flightless cassowary


Cassowaries are found only in north Queensland and Papua-New Guinea.  The cassowary’s origins trace back to prehistoric times when Australia was part of the huge Gondwana continent. Although it is a large, powerful and aggressive bird, development of its once virginal, rainforest domain has forced the cassowary into the endangered zone and the locals do all they can to protect this remarkable bird.

Whilst they can be somewhat elusive, the resident Cassowary at Etty Bay can always be seen around the beach.  Another good place where you are virtually guaranteed to see one is the short, tranquil walk at Lacey’s Creek on the way to Mission Beach from El Arish.

Extremely territorial, contact between adults generally only occurs during mating. From May to November, pairs of cassowaries court briefly, mate and then separate. A female can mate with several males in one season. Females lay between three to five large, olive-green eggs, generally between June and October. Eggs are incubated by the male for about 50 days, and they guard the eggs and raise the chicks. Juveniles begin to fend for themselves from about eight to 18 months of age, when they are chased away by the male. They can be dangerous when cornered with chicks. 

Usually solitary animals, cassowaries live in a home range that fluctuates depending on season and availability of food. The size of observed home ranges have varied between 0.52 km2 to 2.35 km2. The home range of a female southern cassowary usually overlaps with the home ranges of several males. Cassowaries are territorial, and c

As tall as a person, the adult southern cassowary has a tall, brown casque (helmet) on top of its head, a vivid blue and purple neck, long drooping red wattles and amber eyes. The purpose of the tall helmet or casque is unknown but it may indicate dominance and age, as it continues to grow throughout life. Recent research indicates it may also assist cassowaries in “hearing” the low vibrating sound made by other cassowaries. The casque is spongy inside, rather than bony, and may also act as a shock-absorber that protects the bird’s head when it pushes through dense thickets of rainforest and scrub.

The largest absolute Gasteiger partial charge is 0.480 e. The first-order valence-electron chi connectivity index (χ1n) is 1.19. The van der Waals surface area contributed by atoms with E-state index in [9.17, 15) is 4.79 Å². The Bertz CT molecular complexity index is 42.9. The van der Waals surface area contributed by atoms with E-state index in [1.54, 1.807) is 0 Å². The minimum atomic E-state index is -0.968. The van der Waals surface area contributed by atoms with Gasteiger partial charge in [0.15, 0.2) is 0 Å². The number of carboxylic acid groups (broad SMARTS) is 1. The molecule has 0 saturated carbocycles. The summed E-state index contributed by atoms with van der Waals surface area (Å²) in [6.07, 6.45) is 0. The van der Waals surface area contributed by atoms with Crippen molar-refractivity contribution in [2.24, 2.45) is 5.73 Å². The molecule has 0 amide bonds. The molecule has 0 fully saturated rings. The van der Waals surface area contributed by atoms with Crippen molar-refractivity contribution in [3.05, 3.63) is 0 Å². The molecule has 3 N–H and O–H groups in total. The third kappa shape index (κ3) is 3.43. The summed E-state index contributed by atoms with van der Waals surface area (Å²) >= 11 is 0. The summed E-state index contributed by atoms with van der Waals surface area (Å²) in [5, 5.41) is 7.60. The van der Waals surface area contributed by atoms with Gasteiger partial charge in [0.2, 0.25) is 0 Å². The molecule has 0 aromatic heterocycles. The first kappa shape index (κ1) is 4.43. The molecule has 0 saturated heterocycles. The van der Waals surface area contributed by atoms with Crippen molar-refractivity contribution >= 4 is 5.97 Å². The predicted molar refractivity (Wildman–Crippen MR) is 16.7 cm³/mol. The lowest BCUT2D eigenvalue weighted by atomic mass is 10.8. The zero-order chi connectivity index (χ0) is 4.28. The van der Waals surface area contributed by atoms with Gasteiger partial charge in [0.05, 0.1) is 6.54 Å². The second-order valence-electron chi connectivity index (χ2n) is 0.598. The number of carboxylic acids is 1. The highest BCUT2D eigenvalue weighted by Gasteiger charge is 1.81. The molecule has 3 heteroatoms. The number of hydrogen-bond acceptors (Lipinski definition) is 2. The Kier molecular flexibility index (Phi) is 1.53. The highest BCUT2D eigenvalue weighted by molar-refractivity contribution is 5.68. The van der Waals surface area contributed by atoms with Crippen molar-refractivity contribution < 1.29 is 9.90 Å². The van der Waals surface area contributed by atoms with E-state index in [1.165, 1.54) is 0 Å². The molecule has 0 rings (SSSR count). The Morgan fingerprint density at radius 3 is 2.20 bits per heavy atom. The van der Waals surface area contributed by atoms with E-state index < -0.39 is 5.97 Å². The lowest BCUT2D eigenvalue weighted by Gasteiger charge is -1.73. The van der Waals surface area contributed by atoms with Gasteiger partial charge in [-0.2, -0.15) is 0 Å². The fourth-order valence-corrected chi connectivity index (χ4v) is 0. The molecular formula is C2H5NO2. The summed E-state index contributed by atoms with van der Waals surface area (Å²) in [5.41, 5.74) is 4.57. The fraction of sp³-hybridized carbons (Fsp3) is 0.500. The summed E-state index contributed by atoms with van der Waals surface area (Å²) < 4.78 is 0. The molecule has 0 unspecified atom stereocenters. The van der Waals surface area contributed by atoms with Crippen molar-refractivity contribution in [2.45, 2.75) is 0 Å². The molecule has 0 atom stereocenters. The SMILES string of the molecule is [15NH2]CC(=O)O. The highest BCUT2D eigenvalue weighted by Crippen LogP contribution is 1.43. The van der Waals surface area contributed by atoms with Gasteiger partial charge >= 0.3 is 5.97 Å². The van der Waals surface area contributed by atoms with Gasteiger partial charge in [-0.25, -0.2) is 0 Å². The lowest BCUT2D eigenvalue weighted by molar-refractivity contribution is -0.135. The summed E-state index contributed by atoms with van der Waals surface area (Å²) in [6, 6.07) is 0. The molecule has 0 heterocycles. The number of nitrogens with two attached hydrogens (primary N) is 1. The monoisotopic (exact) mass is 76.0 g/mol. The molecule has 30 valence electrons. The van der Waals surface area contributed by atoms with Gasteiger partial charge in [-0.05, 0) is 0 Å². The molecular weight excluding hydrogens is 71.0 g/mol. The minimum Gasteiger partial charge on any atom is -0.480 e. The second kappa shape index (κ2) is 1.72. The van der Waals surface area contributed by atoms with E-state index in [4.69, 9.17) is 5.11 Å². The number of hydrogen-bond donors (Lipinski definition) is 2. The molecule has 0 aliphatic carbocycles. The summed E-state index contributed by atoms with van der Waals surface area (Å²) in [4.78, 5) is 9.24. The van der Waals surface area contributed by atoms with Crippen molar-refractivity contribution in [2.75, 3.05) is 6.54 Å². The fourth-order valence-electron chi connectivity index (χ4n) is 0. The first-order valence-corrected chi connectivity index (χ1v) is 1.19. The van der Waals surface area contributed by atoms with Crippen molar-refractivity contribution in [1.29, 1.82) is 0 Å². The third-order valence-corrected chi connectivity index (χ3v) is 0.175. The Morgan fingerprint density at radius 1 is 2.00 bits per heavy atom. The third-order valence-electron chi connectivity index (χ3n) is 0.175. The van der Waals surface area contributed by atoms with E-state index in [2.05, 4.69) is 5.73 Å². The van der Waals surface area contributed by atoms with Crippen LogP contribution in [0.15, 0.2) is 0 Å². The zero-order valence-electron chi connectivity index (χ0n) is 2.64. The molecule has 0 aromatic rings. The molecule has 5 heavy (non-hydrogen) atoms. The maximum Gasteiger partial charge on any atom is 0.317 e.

The southern cassowary has coarse hair-like feathers with no barbules, and also lacks tail feathers. Its wing stubs carry a small number of long, modified quills which curve around the body. Each heavy, well-muscled leg has three toes, with the inside toe bearing a large dagger-shaped claw (up to 120 mm long) used for scratching and fighting other birds.

Newly-hatched chicks are striped dark brown and creamy white. After three to six months the stripes fade and the plumage changes to brown. As the young mature, the plumage darkens, the wattles and casque develop and the skin colour on the neck and wattles brighten. Cassowaries reach maturity at about three years of age.

Adult cassowaries can grow to an imposing 2 m tall. In general, the sexes are fairly similar in appearance, though females are slightly larger and can weigh up to 76 kg. Males can weigh up to 55 kg.

In the Wet Tropics cassowaries are distributed widely from Cooktown to Paluma Range. Approximately 89% of their remaining essential habitat in the Wet Tropics lies within protected tenures. Southern cassowary habitat in the Wet Tropics have been greatly reduced by land clearing and, cassowary numbers have also decreased. 

So where are the best places to spot a Cassowary?

Did you know?

  • The southern cassowary is Australia’s heaviest flightless bird, but the emu is taller.
  • It is an important rainforest gardener, spreading the seeds of rainforest trees. Sometimes the seeds are so large that no other animal can swallow and disperse them.
  • Cassowaries require a high diversity of fruiting trees to provide a year-round supply of fleshy fruits. Although occurring primarily in rainforest, they also use woodlands, melaleuca swamps, mangroves and even beaches, both as intermittent food sources and as connecting habitat between more suitable sites. Places with a mix of these environments are preferred by cassowaries that live near the coast.
  • Cassowaries prefer fallen fruit, but will eat small vertebrates, invertebrates, fungi, carrion and plants. Over 238 species of plants have been recorded in the southern cassowary diet.

Cassowaries play an important role in maintaining the diversity of rainforest trees. Cassowaries are one of only a few frugivores (fruit eaters) that can disperse large rainforest fruits, and the only species that can carry large seeded fruits over long distances.

  • They swallow the fruit whole, digesting the pulp and passing the seeds unharmed in large piles of dung, distributing them over large areas throughout the rainforest. Some rainforest seeds even require the southern cassowary digestive process to help them germinate. Southern cassowary scats are large and often containing hundreds, if not thousands of seeds. A ready-made fertiliser, the dung helps many kinds of seed to grow. White-tailed rats, bush rats, melomys and musky rat-kangaroos sometimes feed on seeds in southern cassowary droppings, helping to further distribute the seeds.

The Wet Tropics (or southern) population is listed as Endangered in Queensland (Nature Conservation Act 1992) and it is ranked as a critical priority under the Department of Environment and Science.